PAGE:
Above the locks, above the boating
skiff when through the Wytham flats,
Red loosestrife and blond meadow-sweet
swallows and light water-gnats,
We tracked the shy Thames shore?
Where are the mowers, who, as the tiny
Of our boat
passing heaved the river-grass,
suspended scythe to see us pass?--
They all are gone, and thou art gone as
Yes, thou art gone! and round me too the night
In ever-nearing circle weaves her shade.
I see her veil
draw soft across the day,
I feel her slowly chilling breath invade
The cheek grown
thin, the brown hair sprent with grey;
I feel her finger light
Laid pausefully upon life's headlong
The foot less
prompt to meet the morning dew,
The heart less
bounding at emotion new,
And hope, once crush'd, less quick to
And long the way appears, which seem'd so short
To the less practised eye of sanguine
And high the
mountain-tops, in cloudy air,
The mountain-tops where is the throne of
Tops in life's
morning-sun so bright and bare!
Unbreachable the fort
Of the long-batter'd world uplifts its
And strange and
vain the earthly turmoil grows,
And near and real
the charm of thy repose,
And night as welcome as a friend would
But hush! the upland hath a sudden loss
Of quiet! - Look, adown the dusk
A troop of Oxford
hunters going home,
As in old days, jovial and talking, ride!
From hunting with
the Berkshire hounds they come.
Quick! let me fly, and cross
Into yon farther field! - 'Tis done; and
Backed by the
sunset, which doth glorify
The orange and
pale violet evening-sky,
Bare on its lonely ridge, the Tree! the
I take the omen! Eve lets down her veil,
The white fog creeps from bush to bush
unflushes, the high stars grow bright,
And in the scatter'd farms the lights
I cannot reach
the signal-tree to-night,
Yet, happy omen, hail!
Hear it from thy broad lucent Arno-vale
(For there thine
earth forgetting eyelids keep
and unawakening sleep
Under the flowery oleanders pale),
Hear it, O Thyrsis, still our tree is there!--
Ah, vain! These English fields, this
pale with mist engarlanded,
That lone, sky-pointing tree, are not for
To a boon southern country he is fled,
And now in happier air,
Wandering with the
great Mother's train divine
(And purer or
more subtle soul than thee,
I trow, the
mighty Mother doth not see)
Within a folding of the Apennine,
Thou hearest the immortal chants of old!--
Putting his sickle to the perilous grain
In the hot
cornfield of the Phrygian king,
For thee the Lityerses-song again
with his silver voice doth sing;
Sings his Sicilian fold,
His sheep, his hapless love, his blinded
And how a call
celestial round him rang,
from the fountain-brink he sprang,
And all the marvel of the golden skies.
There thou art gone, and me thou leavest here
Sole in these fields! yet will I not
Despair I will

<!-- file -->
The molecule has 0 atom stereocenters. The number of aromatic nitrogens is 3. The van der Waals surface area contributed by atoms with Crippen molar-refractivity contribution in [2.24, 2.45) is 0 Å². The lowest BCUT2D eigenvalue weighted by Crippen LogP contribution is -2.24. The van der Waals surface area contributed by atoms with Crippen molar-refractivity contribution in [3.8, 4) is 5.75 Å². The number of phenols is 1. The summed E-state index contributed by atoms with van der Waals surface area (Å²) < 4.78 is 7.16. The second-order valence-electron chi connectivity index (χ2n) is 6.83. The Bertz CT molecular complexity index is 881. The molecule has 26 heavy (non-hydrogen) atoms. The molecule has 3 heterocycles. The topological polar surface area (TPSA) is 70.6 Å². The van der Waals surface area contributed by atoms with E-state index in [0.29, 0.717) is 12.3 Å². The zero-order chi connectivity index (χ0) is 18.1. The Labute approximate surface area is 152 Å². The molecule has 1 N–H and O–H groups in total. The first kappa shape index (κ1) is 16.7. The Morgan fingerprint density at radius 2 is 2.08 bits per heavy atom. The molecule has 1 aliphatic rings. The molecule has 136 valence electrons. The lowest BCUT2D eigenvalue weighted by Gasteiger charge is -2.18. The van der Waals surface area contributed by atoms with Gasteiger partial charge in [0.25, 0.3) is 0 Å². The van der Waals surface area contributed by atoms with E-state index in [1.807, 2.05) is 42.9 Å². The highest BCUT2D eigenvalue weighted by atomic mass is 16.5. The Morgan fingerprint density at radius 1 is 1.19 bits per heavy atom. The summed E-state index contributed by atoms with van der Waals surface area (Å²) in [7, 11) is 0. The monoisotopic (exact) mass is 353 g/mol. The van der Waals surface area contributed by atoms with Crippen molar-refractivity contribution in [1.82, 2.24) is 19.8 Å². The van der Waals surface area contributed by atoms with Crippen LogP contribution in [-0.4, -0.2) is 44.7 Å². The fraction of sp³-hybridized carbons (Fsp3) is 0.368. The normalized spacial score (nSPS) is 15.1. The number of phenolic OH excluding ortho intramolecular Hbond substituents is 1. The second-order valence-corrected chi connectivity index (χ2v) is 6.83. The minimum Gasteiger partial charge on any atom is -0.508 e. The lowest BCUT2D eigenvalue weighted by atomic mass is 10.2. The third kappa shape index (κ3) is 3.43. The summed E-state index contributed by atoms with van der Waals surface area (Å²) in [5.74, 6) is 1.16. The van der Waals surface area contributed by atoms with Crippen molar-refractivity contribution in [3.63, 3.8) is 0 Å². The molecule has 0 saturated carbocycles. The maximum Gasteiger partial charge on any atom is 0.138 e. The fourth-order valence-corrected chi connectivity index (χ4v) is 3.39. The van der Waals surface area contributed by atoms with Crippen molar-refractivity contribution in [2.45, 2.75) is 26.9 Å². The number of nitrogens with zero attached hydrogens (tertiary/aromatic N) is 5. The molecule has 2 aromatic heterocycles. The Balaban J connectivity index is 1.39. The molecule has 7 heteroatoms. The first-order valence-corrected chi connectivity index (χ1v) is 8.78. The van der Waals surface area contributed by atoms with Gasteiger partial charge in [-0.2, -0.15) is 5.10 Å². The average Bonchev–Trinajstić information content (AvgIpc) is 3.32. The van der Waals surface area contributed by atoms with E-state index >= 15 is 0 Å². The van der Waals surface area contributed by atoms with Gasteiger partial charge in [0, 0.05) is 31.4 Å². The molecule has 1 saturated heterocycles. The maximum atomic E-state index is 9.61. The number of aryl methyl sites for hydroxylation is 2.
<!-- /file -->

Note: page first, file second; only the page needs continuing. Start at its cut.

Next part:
not, while I yet descry
'Neath the mild canopy of English air
That lonely tree
against the western sky.
Still, still these slopes, 'tis clear,
Our Gipsy-Scholar haunts, outliving thee!
Fields where soft
sheep from cages pull the hay,
anemonies in flower till May,
Know him a wanderer still; then why not
A fugitive and gracious light he seeks,
Shy to illumine; and I seek it too.
This does not
come with houses or with gold,
With place, with honour, and a flattering
'Tis not in the
world's market bought and sold--
But the smooth-slipping weeks
Drop by, and leave its seeker still
Out of the heed of mortals
he is gone,
He wends unfollowed, he must house alone;
Yet on he fares, by his own heart
Thou too, O Thyrsis, on like quest wast bound;
Thou wanderedst with me for a little
Men gave thee
nothing; but this happy quest,
If men esteem'd thee feeble, gave thee power,
If men procured
thee trouble, gave thee rest.
And this rude Cumner ground,
Its fir-topped Hurst, its farms, its
Here cams't thou
in thy jocund youthful time,
Here was thine
height of strength, thy golden prime!
And still the haunt beloved a virtue
What though the music of thy rustic flute
Kept not for long its happy, country
Lost it too soon,
and learnt a stormy note
Of men contention-tost, of men who groan,
Which tasked thy
pipe too sore, and tired thy throat--
It failed, and thou wage mute!
Yet hadst thou always visions of our
And long with men
of care thou couldst not stay,
And soon thy foot
resumed its wandering way,
Left human haunt, and on alone till
Too rare, too rare, grow now my visits here!
'Mid city-noise, not, as with thee of
Thyrsis! in reach
of sheep-bells is my home.
Then through the great town's harsh,
Let in thy voice
a whisper often come,
To chase fatigue and fear:
Why faintest thou! I wander'd till I
Roam on! The
light we sought is shining still.
Dost thou ask
proof? Our tree yet crowns the hill,
Our Scholar travels yet the loved